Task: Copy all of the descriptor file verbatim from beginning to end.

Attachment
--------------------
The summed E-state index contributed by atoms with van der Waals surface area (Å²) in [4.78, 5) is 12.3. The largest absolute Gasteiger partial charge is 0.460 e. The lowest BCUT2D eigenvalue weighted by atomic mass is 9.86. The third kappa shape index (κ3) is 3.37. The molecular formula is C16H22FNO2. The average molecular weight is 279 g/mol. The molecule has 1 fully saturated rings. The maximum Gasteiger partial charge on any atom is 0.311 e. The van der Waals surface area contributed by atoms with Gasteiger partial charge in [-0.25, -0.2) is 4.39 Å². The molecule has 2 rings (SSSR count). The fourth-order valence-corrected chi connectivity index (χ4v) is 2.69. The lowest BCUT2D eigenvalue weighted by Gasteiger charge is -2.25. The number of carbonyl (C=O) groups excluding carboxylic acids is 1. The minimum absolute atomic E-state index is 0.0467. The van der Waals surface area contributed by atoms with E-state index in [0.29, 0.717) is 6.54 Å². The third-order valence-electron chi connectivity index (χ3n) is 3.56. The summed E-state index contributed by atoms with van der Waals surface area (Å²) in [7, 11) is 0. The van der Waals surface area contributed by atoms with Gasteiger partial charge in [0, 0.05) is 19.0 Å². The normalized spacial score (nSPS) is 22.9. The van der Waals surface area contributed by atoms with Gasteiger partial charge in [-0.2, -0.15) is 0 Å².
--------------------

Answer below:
The summed E-state index contributed by atoms with van der Waals surface area (Å²) in [4.78, 5) is 12.3. The largest absolute Gasteiger partial charge is 0.460 e. The lowest BCUT2D eigenvalue weighted by atomic mass is 9.86. The third kappa shape index (κ3) is 3.37. The molecular formula is C16H22FNO2. The average molecular weight is 279 g/mol. The molecule has 1 fully saturated rings. The maximum Gasteiger partial charge on any atom is 0.311 e. The van der Waals surface area contributed by atoms with Gasteiger partial charge in [-0.25, -0.2) is 4.39 Å². The molecule has 2 rings (SSSR count). The fourth-order valence-corrected chi connectivity index (χ4v) is 2.69. The lowest BCUT2D eigenvalue weighted by Gasteiger charge is -2.25. The number of carbonyl (C=O) groups excluding carboxylic acids is 1. The minimum absolute atomic E-state index is 0.0467. The van der Waals surface area contributed by atoms with E-state index in [0.29, 0.717) is 6.54 Å². The third-order valence-electron chi connectivity index (χ3n) is 3.56. The summed E-state index contributed by atoms with van der Waals surface area (Å²) in [7, 11) is 0. The van der Waals surface area contributed by atoms with Gasteiger partial charge in [0, 0.05) is 19.0 Å². The normalized spacial score (nSPS) is 22.9. The van der Waals surface area contributed by atoms with Gasteiger partial charge in [-0.2, -0.15) is 0 Å².